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    • Join Date: Oct 2007
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    #1

    Exclamation Using "been" in English

    Hello every body ...
    Iam geting confused in using been in English.
    I know when i use it, but it is complicated.???
    So i want clear grammer rule to follow it..

  1. Barb_D's Avatar
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    #2

    Re: Using "been" in English

    It's a lot easier to help if you post a couple examples of sentences you're not sure about.

    "Been" is the participle of "to be."

    I have been to England.
    I had been in the store for only a moment when the fire broke out in the ice cream aisle.

    {not a teacher}
    Last edited by Barb_D; 16-Aug-2008 at 04:24.


    • Join Date: Oct 2007
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    #3

    Re: Using "been" in English

    Thank you for your replay....


    I have been waiting for 2 hours
    Why we don't use past only like..
    i waited you for 2 hours
    Another example..
    He had been waiting a long time before he left. ??

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    #4

    Exclamation Re: Using "been" in English

    Quote Originally Posted by queen of hearts View Post
    Thank you for your replay....


    I have been waiting for 2 hours
    Why we don't use past only like..
    i waited you for 2 hours
    Another example..
    He had been waiting a long time before he left. ??
    The past expresses an action comlpeted inthe past but here an action is expressed with a duration of time. So you have to use perfect continuous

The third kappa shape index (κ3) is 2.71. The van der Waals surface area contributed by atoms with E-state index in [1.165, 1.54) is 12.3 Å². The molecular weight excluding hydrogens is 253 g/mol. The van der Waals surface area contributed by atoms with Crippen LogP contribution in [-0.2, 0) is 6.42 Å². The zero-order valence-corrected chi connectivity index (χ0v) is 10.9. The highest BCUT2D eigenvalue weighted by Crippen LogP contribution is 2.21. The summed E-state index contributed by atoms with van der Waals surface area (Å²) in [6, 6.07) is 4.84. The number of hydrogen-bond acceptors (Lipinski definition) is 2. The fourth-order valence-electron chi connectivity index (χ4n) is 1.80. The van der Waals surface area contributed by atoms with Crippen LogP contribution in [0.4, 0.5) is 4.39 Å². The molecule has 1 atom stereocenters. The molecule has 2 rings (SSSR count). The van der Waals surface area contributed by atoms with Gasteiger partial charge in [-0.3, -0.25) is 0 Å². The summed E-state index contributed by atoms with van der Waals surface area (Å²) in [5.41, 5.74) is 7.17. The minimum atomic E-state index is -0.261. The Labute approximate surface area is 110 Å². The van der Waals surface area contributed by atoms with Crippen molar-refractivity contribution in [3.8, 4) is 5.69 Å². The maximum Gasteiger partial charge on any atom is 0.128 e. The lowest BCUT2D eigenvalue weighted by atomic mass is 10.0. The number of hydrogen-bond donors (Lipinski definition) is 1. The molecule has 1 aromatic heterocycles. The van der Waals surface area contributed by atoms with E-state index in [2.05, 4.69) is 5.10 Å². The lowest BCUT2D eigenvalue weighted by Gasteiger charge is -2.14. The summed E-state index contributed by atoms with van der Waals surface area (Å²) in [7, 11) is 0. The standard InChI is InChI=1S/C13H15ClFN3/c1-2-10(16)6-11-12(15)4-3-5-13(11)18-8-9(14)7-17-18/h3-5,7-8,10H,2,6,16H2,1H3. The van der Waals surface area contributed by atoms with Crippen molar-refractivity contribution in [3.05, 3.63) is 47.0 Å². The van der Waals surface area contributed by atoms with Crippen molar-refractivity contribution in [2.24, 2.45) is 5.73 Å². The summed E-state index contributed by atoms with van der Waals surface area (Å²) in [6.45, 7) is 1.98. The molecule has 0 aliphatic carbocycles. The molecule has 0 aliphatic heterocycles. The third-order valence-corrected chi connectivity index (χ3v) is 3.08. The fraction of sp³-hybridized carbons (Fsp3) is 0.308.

The perfect continuous expresses the duration of the current/past/future
    activity.Examples:
    I have been reading this novel since moring.Present perfect continuous- current activity
    He had been studying hard for more than a month and felt confident about the test he was about to take .Past perfect continuous-past activity
    She will have been working for three hours by seven this morning!(future perfect continuous = length of time)

  2. Soup's Avatar
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    English Teacher
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    #5

    Re: Using "been" in English

    [1] I have been waiting for 2 hours.
    => the person is speaking right now; have been waiting expresses a chunk of time that started 2 hours ago and continues up until right now.

    [2] I waited for you for 2 hours.
    => The person is no longer waiting. The waiting happened in the past, which is why the simple past tense is used. It tells us that the event (waiting) is no longer going on.

    [3] He had been waiting a long time before he left.
    => Here the person is no longer waiting, so it's like [2], with the difference that two events are connected in time here:
    Event 1: He waited for a long time
    Event 2: He left
    In English, when two events are connected in time, one before the other, the past perfect is used:
    Event 1: He waited => He had waited, before ...
    Event 1: He has been waiting => He had been waiting, before ...
    The past perfect takes the form HAVE + past participle (e.g., waited, been).

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